Archive for May, 2008

David Chappell on Software + Services

I had a chance to see David Chappell speak at the Microsoft offices in Downers Grove this past week. If he is coming anywhere near you to talk on Software + Services, I recommend that you go see the talk. I’ve got a summary of what he covers here, but you’ve got to see him in person to get the talk. The man is an amazing communicator and helped me connect some dots that I hadn’t quite connected in a while-whether that was due to sloth on my part of great speaking on David’s part, I don’t knowJ.

Anyhow, here’s a few hundred words explaining some of what I got out of it.

Training Date: May 20, 2008, 1-4 PM

Location: Microsoft offices, Downers Grove, IL

Presenter: David Chappell, http://www.davidchappell.com/

Summary

The reliability of the Internet, relatively low cost of connectivity, and widespread presence of high bandwidth connections has provided a path for application architectures to evolve. Specifically, this set of changes allows application vendors to provide common applications to end users. Today, these common applications include e-mail, CRM, storage, web site hosting, mapping (ex. 1 Main St., Mundelein, IL), and database hosting. Providers host these services on the Internet, also called the ‘cloud’ by the software services community. These services commonly provide the following features:

  • Data mobility: Consumers own their data and can change providers or move the data in house as needed.
  • Application integration: The service in the cloud is part of a larger application used at the enterprise.
  • Application customization: The service in the cloud may allow the consumer to customize the application to handle special business needs.

Two terms describe the different business models for the services in the cloud: Software as a Service, SaaS, and Software + Services, S+S. SaaS offers a complete software package in the cloud. SaaS instances may allow for integration and customization. SaaS does not provide much of a role for corporate IT departments outside of application development. S+S describes a hybridization between today’s common model of self-hosting applications and the SaaS world. SalesForce.com offers an example of a SaaS application. SalesForce.com manages all the data, the application uptime, etc. An S+S example is a bit more involved, but probably more common for businesses as it allows for control of the perceived competitive advantages of a business.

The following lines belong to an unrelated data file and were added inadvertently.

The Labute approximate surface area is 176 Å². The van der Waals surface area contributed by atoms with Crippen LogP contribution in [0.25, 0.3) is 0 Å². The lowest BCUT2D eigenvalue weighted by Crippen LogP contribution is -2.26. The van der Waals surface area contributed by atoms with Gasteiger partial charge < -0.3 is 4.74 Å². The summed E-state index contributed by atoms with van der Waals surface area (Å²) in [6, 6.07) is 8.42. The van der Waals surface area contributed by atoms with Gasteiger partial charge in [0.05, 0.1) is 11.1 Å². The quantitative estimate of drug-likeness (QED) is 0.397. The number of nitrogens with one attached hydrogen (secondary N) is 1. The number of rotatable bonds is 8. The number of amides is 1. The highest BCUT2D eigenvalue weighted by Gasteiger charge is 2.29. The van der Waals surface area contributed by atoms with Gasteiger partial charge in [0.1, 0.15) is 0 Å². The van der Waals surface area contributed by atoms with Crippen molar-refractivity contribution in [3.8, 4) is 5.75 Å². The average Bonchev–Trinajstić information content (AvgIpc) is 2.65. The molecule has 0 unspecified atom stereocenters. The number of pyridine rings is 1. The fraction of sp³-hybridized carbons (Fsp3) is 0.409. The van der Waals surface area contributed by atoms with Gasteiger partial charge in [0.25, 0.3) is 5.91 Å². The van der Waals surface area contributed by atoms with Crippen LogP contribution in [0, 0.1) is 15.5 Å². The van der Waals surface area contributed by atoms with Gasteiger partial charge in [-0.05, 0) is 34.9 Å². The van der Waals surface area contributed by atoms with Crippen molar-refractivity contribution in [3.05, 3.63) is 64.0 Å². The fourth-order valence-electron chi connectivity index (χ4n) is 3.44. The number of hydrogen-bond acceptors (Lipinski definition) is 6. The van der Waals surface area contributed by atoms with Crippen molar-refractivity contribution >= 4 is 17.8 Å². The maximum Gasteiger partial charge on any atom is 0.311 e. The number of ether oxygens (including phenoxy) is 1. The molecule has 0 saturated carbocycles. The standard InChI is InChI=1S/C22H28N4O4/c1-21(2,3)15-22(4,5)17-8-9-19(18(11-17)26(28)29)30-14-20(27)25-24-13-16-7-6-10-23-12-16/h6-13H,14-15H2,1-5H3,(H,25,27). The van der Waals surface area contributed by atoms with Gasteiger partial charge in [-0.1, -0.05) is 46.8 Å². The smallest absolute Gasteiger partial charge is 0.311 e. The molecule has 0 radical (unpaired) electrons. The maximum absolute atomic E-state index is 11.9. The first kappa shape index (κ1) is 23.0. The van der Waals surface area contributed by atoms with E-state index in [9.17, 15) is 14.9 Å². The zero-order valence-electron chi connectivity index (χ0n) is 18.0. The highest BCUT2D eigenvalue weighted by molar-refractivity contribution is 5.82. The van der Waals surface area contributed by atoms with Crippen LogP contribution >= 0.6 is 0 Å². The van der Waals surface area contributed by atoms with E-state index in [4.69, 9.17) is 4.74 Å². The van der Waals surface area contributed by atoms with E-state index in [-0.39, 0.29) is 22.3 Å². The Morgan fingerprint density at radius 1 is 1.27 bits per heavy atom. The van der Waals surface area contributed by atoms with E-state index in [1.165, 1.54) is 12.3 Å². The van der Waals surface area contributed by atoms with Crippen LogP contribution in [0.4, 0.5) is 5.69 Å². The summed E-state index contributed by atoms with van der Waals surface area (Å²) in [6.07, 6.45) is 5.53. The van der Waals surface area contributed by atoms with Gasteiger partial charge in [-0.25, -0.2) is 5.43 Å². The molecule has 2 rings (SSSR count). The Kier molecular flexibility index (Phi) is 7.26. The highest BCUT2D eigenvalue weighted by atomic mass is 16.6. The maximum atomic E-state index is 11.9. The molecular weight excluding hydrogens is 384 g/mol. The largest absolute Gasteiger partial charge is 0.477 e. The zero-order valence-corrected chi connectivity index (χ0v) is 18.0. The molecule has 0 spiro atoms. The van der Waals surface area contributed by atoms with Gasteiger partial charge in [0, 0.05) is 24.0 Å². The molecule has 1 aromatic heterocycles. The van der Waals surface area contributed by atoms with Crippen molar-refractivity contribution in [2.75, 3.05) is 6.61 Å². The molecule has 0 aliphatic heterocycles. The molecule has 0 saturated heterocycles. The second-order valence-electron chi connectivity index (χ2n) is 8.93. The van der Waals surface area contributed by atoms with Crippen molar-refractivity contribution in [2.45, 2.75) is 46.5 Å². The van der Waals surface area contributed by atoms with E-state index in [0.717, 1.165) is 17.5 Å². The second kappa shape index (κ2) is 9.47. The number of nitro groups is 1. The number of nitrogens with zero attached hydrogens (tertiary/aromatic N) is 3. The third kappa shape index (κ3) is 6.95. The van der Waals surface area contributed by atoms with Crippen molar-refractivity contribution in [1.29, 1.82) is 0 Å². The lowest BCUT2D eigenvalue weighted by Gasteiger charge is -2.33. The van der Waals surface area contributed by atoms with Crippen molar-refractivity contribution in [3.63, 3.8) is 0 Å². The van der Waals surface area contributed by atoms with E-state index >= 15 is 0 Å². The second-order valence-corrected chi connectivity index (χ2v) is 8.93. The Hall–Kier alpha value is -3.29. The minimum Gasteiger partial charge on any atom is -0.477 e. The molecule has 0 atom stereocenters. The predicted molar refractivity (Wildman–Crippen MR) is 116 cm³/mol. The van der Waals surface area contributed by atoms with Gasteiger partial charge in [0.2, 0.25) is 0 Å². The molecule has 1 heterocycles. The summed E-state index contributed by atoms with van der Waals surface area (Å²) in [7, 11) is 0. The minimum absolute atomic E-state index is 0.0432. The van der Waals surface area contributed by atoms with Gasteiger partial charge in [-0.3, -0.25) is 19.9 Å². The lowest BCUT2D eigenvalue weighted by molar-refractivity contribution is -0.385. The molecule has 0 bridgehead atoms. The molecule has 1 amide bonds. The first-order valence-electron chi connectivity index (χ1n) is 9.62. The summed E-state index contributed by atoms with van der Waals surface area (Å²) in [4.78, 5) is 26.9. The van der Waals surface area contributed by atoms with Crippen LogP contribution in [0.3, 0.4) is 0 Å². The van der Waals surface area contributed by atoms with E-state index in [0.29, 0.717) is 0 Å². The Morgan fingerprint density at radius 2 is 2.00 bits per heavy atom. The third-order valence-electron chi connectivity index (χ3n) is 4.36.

S+S includes the types of applications that use cloud services as well as custom, in-house services. For example, a business could host Exchange Server locally but make use of a service provider to handle advanced Exchange functionality such as Outlook Web Access, web calendaring, or discussion lists.

With terminology and ideas covered, what else does a business need to look out for? The business should evaluate the service provider in the same way that they would evaluate a packaged, installable software. Beyond that the consumer needs to decide if the service meets their needs.

In both packaged software and services, one must look at how the vendor is trying to lock in the consumer. This lock in happens in different ways. They may lock down data, making it difficult to move to a new vendor. They may also create a platform type of lock in. The platform lock in can cause many different kinds of problems. If the lock in is through the tooling and programming languages, a consumer may find it difficult to port customizations to equally good platforms. Likewise, it may prove difficult to find reasonably priced developer talent. For example, SalesForce.com uses the Apex programming language. Apex is specific to SalesForce.com and isn’t commonly available elsewhere. Other tools, like Microsoft Dynamics CRM and Google Apps, use common extension languages, allowing for a larger developer pool. Microsoft Dynamics uses .NET based languages and Google Apps uses Python.

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Data Structures

I have a friend who teaches Computer Science. One of the things we’ve discussed is the need for students/entry level hires to really understand basic data structures. This is true even though most popular languages do the basic ones quite well (linked list, hashtable, queue, stack). A consequence of these things being in most languages is that many of today’s students aren’t being required to actually build these data structures as part of their education. Many problems in the work place involve situations where one needs to know the characteristics of the data structure in order to implement the most efficient algorithms. One acquires this knowledge through actually building the data structures at least once.